Is Your Firm Receiving Optimal Value From Your Outsourced Trading Provider?
Outsourced trading firms capitalize on demand for an alternative solution to in-house trading desks. What began as a niche business is now a more crowded field attracting a growing number of players with various operating models, fueled by the asset management industry ’s constant quest to create efficiencies. In such an environment – as in any competitive service industry – each outsourced trading provider ’s value proposition becomes increasingly critical. As asset managers re-examine their business models and investment strategies in this complex environment, they do well to ask the key question: What level of service and firm structure will deliver optimal value for our firm and investors?
In outsourced trading, a provider ’s chosen operating structure heavily impacts its value proposition. Here we look at two different outsourced trading models and explore their respective value propositions. We close by sharing our views on the future of outsourced trading.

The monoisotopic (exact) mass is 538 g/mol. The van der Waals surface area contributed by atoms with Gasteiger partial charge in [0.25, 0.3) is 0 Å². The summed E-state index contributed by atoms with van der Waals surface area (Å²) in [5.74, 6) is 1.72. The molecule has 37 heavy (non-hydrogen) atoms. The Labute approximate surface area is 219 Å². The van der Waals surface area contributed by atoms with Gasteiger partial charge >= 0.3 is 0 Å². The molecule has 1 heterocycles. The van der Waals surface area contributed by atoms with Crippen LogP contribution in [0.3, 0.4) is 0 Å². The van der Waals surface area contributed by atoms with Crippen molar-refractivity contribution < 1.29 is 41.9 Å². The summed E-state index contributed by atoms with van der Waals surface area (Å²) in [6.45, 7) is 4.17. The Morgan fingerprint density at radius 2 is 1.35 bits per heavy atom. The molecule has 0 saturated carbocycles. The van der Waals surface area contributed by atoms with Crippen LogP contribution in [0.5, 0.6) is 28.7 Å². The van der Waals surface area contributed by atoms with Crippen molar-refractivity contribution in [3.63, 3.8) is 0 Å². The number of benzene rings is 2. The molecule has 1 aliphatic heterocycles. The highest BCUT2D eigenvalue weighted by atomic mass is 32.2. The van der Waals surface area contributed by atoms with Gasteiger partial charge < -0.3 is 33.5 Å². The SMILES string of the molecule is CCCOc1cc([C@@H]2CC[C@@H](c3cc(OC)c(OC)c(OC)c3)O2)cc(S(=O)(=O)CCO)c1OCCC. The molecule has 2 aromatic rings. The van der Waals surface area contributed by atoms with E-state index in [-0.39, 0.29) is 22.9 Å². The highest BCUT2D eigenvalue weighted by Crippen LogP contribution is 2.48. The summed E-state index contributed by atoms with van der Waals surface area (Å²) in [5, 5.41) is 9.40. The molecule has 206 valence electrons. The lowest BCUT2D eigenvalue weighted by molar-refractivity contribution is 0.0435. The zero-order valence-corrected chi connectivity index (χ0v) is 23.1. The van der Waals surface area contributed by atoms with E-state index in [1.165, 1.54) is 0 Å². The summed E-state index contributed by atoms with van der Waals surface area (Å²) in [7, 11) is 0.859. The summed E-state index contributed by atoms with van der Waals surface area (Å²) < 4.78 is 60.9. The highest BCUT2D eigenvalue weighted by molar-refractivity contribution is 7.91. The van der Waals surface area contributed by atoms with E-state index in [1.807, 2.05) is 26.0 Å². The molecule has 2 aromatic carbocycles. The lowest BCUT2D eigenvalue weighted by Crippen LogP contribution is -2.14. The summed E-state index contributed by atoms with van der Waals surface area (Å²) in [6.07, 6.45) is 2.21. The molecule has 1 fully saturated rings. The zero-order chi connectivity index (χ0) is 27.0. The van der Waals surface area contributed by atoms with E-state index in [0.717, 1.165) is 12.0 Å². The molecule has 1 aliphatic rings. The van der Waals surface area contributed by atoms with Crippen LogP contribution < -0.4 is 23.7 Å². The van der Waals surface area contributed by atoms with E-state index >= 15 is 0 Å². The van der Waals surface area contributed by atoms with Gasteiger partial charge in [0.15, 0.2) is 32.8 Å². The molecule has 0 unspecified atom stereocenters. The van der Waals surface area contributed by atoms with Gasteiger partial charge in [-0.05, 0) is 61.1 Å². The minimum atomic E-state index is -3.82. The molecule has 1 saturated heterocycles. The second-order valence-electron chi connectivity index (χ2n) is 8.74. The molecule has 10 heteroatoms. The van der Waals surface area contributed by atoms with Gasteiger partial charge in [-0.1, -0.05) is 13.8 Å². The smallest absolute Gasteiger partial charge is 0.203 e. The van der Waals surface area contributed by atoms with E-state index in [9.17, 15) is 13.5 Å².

Agency broker model: an asset manager’s favorite sales-trading desk
The agency broker ’s outsourced trading offering is indistinguishable from the traditional sales-trading model of introducing broker-dealers. The agency broker maintains the relationships with the sell side and creates a hub and spoke network for its outsourced trading clients – the model’s key value proposition. Clients benefit from access to a wider broker network without the need to onboard with any sell-side brokers directly. Under this model, smaller managers are provided access to resources they may not ordinarily be entitled to, albeit likely at the expense of larger clients.